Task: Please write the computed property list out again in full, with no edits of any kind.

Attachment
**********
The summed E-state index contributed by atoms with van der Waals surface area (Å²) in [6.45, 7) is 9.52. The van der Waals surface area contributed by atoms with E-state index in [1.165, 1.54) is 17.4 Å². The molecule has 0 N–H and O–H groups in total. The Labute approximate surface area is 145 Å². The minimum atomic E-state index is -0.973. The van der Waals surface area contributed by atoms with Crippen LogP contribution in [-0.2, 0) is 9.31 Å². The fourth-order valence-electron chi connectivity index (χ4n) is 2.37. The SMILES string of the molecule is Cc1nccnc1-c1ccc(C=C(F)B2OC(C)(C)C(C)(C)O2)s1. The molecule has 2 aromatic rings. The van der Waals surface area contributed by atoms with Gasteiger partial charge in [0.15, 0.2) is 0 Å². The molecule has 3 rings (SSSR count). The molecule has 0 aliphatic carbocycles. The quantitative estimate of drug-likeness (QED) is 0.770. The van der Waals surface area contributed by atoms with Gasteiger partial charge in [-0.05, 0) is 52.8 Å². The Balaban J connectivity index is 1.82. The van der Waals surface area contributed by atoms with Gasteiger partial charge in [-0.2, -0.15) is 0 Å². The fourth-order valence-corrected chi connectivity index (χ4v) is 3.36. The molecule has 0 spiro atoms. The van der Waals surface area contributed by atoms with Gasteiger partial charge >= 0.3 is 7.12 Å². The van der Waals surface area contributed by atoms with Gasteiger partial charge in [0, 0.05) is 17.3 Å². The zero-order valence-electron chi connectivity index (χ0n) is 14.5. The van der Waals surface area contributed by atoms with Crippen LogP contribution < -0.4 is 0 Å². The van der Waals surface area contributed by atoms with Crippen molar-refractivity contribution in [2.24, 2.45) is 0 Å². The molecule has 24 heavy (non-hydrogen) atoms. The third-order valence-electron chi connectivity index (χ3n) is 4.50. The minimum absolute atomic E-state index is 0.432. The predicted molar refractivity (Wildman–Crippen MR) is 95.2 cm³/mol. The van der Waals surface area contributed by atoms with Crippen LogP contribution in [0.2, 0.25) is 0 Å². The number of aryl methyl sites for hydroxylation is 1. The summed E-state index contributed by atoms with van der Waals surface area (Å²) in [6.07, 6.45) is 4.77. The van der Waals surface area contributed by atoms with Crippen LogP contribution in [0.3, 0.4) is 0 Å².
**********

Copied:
The summed E-state index contributed by atoms with van der Waals surface area (Å²) in [6.45, 7) is 9.52. The van der Waals surface area contributed by atoms with E-state index in [1.165, 1.54) is 17.4 Å². The molecule has 0 N–H and O–H groups in total. The Labute approximate surface area is 145 Å². The minimum atomic E-state index is -0.973. The van der Waals surface area contributed by atoms with Crippen LogP contribution in [-0.2, 0) is 9.31 Å². The fourth-order valence-electron chi connectivity index (χ4n) is 2.37. The SMILES string of the molecule is Cc1nccnc1-c1ccc(C=C(F)B2OC(C)(C)C(C)(C)O2)s1. The molecule has 2 aromatic rings. The van der Waals surface area contributed by atoms with Gasteiger partial charge in [0.15, 0.2) is 0 Å². The molecule has 3 rings (SSSR count). The molecule has 0 aliphatic carbocycles. The quantitative estimate of drug-likeness (QED) is 0.770. The van der Waals surface area contributed by atoms with Gasteiger partial charge in [-0.05, 0) is 52.8 Å². The Balaban J connectivity index is 1.82. The van der Waals surface area contributed by atoms with Gasteiger partial charge in [-0.2, -0.15) is 0 Å². The fourth-order valence-corrected chi connectivity index (χ4v) is 3.36. The molecule has 0 spiro atoms. The van der Waals surface area contributed by atoms with Gasteiger partial charge >= 0.3 is 7.12 Å². The van der Waals surface area contributed by atoms with Gasteiger partial charge in [0, 0.05) is 17.3 Å². The zero-order valence-electron chi connectivity index (χ0n) is 14.5. The van der Waals surface area contributed by atoms with Crippen LogP contribution < -0.4 is 0 Å². The van der Waals surface area contributed by atoms with Crippen molar-refractivity contribution in [2.24, 2.45) is 0 Å². The molecule has 24 heavy (non-hydrogen) atoms. The third-order valence-electron chi connectivity index (χ3n) is 4.50. The minimum absolute atomic E-state index is 0.432. The predicted molar refractivity (Wildman–Crippen MR) is 95.2 cm³/mol. The van der Waals surface area contributed by atoms with Crippen LogP contribution in [0.2, 0.25) is 0 Å². The number of aryl methyl sites for hydroxylation is 1. The summed E-state index contributed by atoms with van der Waals surface area (Å²) in [6.07, 6.45) is 4.77. The van der Waals surface area contributed by atoms with Crippen LogP contribution in [0.3, 0.4) is 0 Å².